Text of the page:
History and happenings of CPP Arabian horses

Whether you know it or not, the simple definition of a “bronco” is a rebellious horse that is wild or untamed. Cal Poly Pomona takes pride that the bronco represents the school and is the campus mascot.

However, the horses at CPP are anything but wild. They are trained and cared for by students and staff members over at the W.K. Kellogg Arabian Horse Center. 

Students can join the CPP Horse Show Team, which is a member of the Intercollegiate Horse Show Association (IHSA). This organization is a class that students can join through the add/drop period after attending the first meeting of the semester. 

A second organization students can join is the Horsemanship Club. This club is open to those interested in horses and equestrian activities. They will learn to care for the 65 Arabian horses and assist the Horse Show Team at the Sunday shows. The club has 70 members and there are around 50 members on the Horse Show Team. 

“It’s mostly safety and handling the horses. Really hands on,” said Jeanne Brooks, the director of the W.K. Kellogg Arabian Horse Center.

Brooks cared for her family’s Arabian horse every day, going to the barn after school to take care of him until the horse was 34 years old. The average life expectancy of an Arabian horse is 25-30 years, though there are the rare occasions when they live to be 40. 

Brooks holds a master’s in business administration. She started a farm with over 50 Arabian horses in her home state of Tennessee and managed it for around 11 to 12 years before taking her current job in 2015. 

“I’ve always heard about the Kellogg Arabians, just growing up in the industry. It has a hugely famous reputation and history,” Brooks said.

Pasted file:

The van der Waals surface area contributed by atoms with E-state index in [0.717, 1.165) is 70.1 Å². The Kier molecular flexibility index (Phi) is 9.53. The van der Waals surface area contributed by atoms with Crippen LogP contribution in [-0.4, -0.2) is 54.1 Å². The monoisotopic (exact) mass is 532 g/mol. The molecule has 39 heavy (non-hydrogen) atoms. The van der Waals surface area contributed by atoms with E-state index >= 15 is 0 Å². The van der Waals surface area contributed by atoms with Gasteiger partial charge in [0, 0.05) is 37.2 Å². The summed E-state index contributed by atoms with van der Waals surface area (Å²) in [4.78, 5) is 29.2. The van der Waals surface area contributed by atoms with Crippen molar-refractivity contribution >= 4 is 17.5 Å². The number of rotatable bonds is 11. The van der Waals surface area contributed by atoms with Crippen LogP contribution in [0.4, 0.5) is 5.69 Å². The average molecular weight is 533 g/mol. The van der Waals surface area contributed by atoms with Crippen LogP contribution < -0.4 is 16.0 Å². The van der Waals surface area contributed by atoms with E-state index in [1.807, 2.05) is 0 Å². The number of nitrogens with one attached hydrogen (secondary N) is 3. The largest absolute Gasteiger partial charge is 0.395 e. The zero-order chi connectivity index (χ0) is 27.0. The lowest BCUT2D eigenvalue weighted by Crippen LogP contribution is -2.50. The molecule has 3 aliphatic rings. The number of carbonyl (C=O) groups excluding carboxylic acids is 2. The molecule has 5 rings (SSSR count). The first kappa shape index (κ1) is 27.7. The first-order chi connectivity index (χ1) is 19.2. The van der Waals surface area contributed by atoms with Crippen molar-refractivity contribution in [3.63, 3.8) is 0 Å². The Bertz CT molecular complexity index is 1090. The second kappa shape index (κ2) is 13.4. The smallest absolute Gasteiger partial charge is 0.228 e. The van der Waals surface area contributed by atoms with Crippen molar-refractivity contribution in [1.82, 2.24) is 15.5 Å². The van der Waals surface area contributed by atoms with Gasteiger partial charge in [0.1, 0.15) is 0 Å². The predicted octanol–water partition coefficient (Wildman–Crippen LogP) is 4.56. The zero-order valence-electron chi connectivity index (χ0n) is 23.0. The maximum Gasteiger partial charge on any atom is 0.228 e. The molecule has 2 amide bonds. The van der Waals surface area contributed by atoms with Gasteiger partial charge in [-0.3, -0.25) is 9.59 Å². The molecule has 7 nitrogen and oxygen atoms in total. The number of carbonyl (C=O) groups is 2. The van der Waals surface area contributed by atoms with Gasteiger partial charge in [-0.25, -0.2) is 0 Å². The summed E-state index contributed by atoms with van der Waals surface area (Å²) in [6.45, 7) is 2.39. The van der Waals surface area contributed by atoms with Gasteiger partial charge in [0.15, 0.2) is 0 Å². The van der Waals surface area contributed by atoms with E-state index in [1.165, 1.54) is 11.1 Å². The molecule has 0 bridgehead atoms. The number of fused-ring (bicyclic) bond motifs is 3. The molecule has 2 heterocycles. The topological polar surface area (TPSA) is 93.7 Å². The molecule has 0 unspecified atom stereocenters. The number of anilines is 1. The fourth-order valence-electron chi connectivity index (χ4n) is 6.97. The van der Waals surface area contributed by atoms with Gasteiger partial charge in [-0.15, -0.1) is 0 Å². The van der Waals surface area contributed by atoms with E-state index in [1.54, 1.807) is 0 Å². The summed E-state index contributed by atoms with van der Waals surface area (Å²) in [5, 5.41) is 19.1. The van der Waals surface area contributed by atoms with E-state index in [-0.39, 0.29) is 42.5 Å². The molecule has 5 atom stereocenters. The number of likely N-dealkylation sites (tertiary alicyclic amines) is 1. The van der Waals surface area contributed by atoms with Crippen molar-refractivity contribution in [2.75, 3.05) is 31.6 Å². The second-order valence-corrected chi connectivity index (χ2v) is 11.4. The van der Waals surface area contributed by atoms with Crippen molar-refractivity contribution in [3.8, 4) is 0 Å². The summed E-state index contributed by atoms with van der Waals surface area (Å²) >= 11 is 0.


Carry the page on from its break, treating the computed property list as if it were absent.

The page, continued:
Her hands-on experience is passed on to the student handlers that join the different organizations. She assists the Horse Show Team in its competitions and oversees the instruction in the Horsemanship Club. 

However, Brooks leaves the Sunday shows to the students. They create the script and decide what will be featured at each show, which usually occurs on the first Sunday of each month.

The history of the Sunday shows dates back to 1926. After W.K. Kellogg purchased the land in 1925, he built the stables that are currently standing in the University Plaza. Visitors would consistently come by to see the Arabian horses every Sunday. 

A performance ring and bleachers were added in 1931 west of the stables. This area in now what is currently known as University Park. 

In May 1932, Kellogg donated both the land and horses to the University of California. From then on until the start of World War II, the Arabian horses were featured in Hollywood films and special exhibitions. Celebrities would attend the Sunday shows and take pictures with the horses. 

An Arabian horse known as King John was featured in the 1934 film “The Scarlet Empress,” which starred Marlene Dietrich. King John is also the model for Prince Charming’s steed in Disney’s 1937 animated film, “Snow White and the Seven Dwarfs.” 

The Sunday Shows were discontinued during World War II and the land became a remount station in 1943 to provide horses for the war. After the war, the tension about what to do with the land led to another pause in Sunday show performances, the last being on Nov. 22, 1948. Eventually, the W.K. Kellogg Foundation stepped in and took ownership in 1949. 

Its first Sunday horse show was on March 12, 1950; the Arabians entertained almost 3,000 attendees. The tradition continued until Dec. 16, 1973 when the land was given for remodeling, which is now CPP’s University Plaza. The horses were moved the following year to their current facility. 

The W.K. Kellogg Arabian Horse Library is full of information about the history of not only the Arabian horses, but also the history of the CPP campus. 

“There’s a lot of history here, a lot of information. And I think that it could be utilized more,” said Elizabeth Gomez, assistant archivist at the library. 

Cal Poly Pomona students train and care for their horses at the Arabian Horse Center. 

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